Snapshot: A look back at Lamar Odom, the electric playmaker

Lamar Odom was impossible to put into a box as a basketball player, and that’s what made him fun to watch.

He could push the ball up the floor and pass well both in transition and in the halfcourt. Using his 6-foot-10 frame, he could blow past people with his crafty handles. In a sense, Odom was ahead of his time when he stepped on the floor.

Though considered a forward, his skill set was more than the traditional facets of the position.

Odom was simply an electric playmaker who glided along the court, with his graceful step making him hard to stop, especially in transition.

Odom had his best years with the Los Angeles Lakers, the team he played with for seven seasons. While with the Lakers, Odom averaged 13.7 points per game, 9.5 rebounds and 3.7 assists. He had a 14-year career, and he boasts career averages of 13.3 points per game, 8.4 rebounds and 3.7 assists.

Though he wasn’t an All-Star, Odom won the Sixth Man of the Year award for the 2010-11 season, his last with the Lakers. He scored 14.4 points per game and shot a career-high 38.2% from the 3-point line that season.

He was instrumental for the Lakers’ championships in 2009 and 2010, being a complementary scoring option behind the late Kobe Bryant and Pau Gasol.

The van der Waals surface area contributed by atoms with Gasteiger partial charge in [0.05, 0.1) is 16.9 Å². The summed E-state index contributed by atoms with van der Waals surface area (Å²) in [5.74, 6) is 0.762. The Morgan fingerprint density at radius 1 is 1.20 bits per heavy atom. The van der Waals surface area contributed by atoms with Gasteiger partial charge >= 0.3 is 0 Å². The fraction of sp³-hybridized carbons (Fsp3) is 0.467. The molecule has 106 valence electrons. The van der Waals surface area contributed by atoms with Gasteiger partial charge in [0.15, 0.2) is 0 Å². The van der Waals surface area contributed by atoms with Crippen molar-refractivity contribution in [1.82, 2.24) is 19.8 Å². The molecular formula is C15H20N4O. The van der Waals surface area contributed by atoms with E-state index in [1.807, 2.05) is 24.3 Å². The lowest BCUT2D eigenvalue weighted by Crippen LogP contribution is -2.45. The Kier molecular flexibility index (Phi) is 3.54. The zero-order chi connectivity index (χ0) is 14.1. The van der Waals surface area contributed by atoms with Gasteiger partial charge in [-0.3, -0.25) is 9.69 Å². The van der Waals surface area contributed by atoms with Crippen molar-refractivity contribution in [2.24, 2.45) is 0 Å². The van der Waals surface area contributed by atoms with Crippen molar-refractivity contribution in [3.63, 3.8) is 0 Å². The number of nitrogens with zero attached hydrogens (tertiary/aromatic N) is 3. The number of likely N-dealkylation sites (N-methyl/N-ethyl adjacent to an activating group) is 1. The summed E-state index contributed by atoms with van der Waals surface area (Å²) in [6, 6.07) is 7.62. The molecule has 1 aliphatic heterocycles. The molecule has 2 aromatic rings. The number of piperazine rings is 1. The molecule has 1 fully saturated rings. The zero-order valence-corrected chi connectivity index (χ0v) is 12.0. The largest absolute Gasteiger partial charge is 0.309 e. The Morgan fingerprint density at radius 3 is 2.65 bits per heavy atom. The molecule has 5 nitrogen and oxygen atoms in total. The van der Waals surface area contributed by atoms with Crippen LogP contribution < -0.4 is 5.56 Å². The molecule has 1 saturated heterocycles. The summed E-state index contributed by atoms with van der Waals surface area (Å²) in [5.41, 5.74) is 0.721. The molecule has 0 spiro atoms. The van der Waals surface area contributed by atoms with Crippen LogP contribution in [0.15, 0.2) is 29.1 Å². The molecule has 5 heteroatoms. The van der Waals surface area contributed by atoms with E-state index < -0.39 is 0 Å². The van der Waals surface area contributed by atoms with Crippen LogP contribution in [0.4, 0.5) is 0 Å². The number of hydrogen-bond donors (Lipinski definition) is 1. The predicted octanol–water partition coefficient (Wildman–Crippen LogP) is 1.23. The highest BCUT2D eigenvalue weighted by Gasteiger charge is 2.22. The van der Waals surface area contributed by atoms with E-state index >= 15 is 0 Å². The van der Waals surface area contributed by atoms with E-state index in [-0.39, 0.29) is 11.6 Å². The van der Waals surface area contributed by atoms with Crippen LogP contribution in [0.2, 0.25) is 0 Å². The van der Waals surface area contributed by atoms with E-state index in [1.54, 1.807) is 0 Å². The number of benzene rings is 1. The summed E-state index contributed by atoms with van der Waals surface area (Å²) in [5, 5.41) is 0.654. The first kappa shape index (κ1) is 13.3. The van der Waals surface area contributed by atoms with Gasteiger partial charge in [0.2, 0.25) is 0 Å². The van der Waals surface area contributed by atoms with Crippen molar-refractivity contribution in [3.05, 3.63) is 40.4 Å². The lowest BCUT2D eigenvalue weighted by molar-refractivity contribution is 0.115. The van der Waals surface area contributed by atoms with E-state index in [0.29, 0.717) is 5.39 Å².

Bryant is one of the best isolation scorers ever. But what made the Lakers a tough team during their championship runs was their effectiveness in all phases of offense: isolation, halfcourt and the fast break.

Odom was the captain of the break, and his stride and vision helped him thrive in fast-paced moments.

During the 2009 NBA Finals, Odom averaged 13.4 points per game and 7.8 rebounds. After the Lakers defeated the Orlando Magic in 2009, they defeated the Boston Celtics in 2010. Odom continued his solid play, averaging 7.6 points a game and 6.6 rebounds during that year’s Finals.

Odom played one more season with the Lakers after the 2010 title, and then he played his last two seasons with the Dallas Mavericks and Los Angeles Clippers; Odom spent the first four seasons of his career with the Clippers.

Odom was essentially a point forward, with his predecessors being legends like Magic Johnson and Scottie Pippen.

But even at 6-foot-9, Johnson was a point guard in the purest sense. Pippen was closer to Odom, but he still fit the mold of a traditional small forward more because he was a better scorer. Odom never averaged 20 or more points a game; Pippen has four such seasons in his career.

Now, big and long playmakers are the norm in the NBA. Ben Simmons, a lefty like Odom, is arguably the closest thing to the former Lakers player, with both players thriving the most in transition.

Regardless, Odom should be appreciated for his own unique skill set. He’s almost impossible to compare, and when he was on the floor, he always showed something different compared to his peers.

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